Ludwick, who certainly has plenty of experience playing at Wrigley Field when he was a member of the Cardinals, closed his glove on the final out of the Padres' 1-0 victory over the Cubs in front of a crowd of 33,664.
Ludwick, his back up against the ivy-covered wall smiled. Heath Bell sighed.
"My pal in right field ... he's one of the best right fielders ever," Bell said facetiously, and not just because Ludwick is known more for his bat than his glove.
"It's Wrigley Field, and you never know with the wind and all. But we made plays when we needed."
Bell, who got the final three outs for his 36th save, wasn't just referring to Ludwick's grab of Blake DeWitt's fly ball to end the game.
The Padres, who improved to 71-47 and now have a season-best five-game lead in the National League West over the Giants, had a handful of dandy plays that, when combined with Jon Garland's pitching, led to their 15th shutout of the season.
"Part of the reasons we win games is our pitching and defense," said San Diego manager Bud Black, repeating a familiar refrain, though one he never gets tired of talking about. "There have been times when our defense has won us games."
This might have been one of them, though Garland (12-8) could certainly make a strong statement that his right arm had plenty to do with the Padres' 23rd one-run victory of the season.
The Friars managed three hits in the game, scoring in the first inning and then being shut out by Cubs pitcher Randy Wells (5-11) and two relievers.
Garland tossed seven shutout innings, increasing his consecutive scoreless innings streak to 17 by getting 13 groundouts and two double plays turned behind him. He walked three and struck out three and lowered his ERA to 3.25.
"That was a Jon Garland game -- he produced the grounders. His stuff doesn't vary start to start," Black said. "That's who Jon is. The ball sinks."
Garland did benefit from increased use of his curveball and changeup, though the run on his fastball was good and had the ball darting.
He tossed four scoreless innings to finish his start on Aug. 6 against the D-backs, and then followed that with six scoreless innings in his last start against Pittsburgh. He will take that streak of 17 scoreless innings into his start Sunday in Milwaukee.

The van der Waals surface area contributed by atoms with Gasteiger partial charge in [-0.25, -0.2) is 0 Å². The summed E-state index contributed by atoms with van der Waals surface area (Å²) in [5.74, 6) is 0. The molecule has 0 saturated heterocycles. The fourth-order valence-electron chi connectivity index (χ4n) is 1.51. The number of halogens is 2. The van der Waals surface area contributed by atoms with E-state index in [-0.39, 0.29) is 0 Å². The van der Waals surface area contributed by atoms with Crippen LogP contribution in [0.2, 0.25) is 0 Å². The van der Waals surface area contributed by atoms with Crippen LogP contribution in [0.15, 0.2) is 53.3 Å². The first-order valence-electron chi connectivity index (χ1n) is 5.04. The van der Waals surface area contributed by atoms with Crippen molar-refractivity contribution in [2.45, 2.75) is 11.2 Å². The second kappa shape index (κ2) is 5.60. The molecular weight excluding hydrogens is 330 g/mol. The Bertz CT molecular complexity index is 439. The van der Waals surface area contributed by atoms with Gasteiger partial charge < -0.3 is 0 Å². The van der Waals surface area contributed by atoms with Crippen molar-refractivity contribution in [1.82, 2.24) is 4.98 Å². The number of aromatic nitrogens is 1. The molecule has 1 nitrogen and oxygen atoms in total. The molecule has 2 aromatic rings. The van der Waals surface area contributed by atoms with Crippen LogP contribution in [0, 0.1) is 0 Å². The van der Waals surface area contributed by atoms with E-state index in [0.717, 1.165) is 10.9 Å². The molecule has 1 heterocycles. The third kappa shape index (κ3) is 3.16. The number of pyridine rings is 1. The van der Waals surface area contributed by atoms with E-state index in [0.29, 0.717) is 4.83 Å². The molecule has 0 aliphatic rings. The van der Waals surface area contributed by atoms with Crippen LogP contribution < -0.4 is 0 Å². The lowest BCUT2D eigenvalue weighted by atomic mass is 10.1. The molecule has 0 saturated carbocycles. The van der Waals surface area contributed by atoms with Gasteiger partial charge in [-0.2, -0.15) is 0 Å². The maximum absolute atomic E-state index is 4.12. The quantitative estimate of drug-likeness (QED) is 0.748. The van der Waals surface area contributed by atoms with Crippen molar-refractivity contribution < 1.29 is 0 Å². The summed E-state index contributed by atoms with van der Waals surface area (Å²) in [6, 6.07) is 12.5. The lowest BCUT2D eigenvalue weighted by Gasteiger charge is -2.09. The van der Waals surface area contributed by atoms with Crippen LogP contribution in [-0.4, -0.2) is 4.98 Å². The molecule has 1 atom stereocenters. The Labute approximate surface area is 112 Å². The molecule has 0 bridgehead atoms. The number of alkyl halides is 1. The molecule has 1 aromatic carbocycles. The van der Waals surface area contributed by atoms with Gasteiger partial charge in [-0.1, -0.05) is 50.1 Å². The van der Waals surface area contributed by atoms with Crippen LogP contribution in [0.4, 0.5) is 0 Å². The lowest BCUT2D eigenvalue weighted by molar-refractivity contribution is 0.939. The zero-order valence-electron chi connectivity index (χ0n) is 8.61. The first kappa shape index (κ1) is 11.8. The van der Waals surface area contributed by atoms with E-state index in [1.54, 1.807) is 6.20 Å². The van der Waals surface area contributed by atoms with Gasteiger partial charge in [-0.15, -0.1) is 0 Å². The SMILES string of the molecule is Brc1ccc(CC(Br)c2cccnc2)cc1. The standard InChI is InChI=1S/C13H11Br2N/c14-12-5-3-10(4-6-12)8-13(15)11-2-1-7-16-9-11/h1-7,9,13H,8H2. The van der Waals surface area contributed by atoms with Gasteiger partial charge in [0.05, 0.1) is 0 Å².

"These last three games, I've been keeping the ball down and getting ahead of hitters," Garland said. "I don't want to say it's easy, but if you do that, they're at the mercy of you."
The Padres turned double plays behind him in the second and third innings, and each time those ground balls occurred after Garland put the leadoff hitter on.
The Cubs (50-70) got a leadoff double by Xavier Nady in the fourth inning. Nady then moved to third base on a ground ball. DeWitt then lifted a fly ball to shallow left field, but was robbed of a hit by a Will Venable diving catch.
Nady, unsure if the ball was going to be caught, came halfway down the line instead of retreating to the bag to tag up. Garland got Cubs catcher Koyie Hill looking at a called third strike to end the inning.
"Play of the game -- Will Venable," Garland said. "For him to come on like that ... that ball wasn't far behind shortstop."
The defense wasn't done, though. After Garland was gone, relief pitcher Mike Adams allowed the first two hitters in the eighth inning to reach base. But Adams got Marlon Byrd to roll over on a first-pitch slider away for a 6-4-3 double play.
Then came the ninth inning.
Bell, who leads the Major League in saves, struck out Nady and Alfonso Soriano after an Aramis Ramirez leadoff single to start the inning. He then left a curveball a bit out over the plate that DeWitt jumped on. The rest was up to Ludwick.
"I thought it had a chance, at least a chance to get over his head," DeWitt said.
Instead, the ball ended up in Ludwick's glove to end the game, giving the Padres their second victory in as many nights in this four-game series.
"I've played here a lot and have a good feel for the track," Ludwick said. "It was pretty routine. I saw the flight of the ball and I knew I had room."
Corey Brock is a reporter for MLB.com. This story was not subject to the approval of Major League Baseball or its clubs.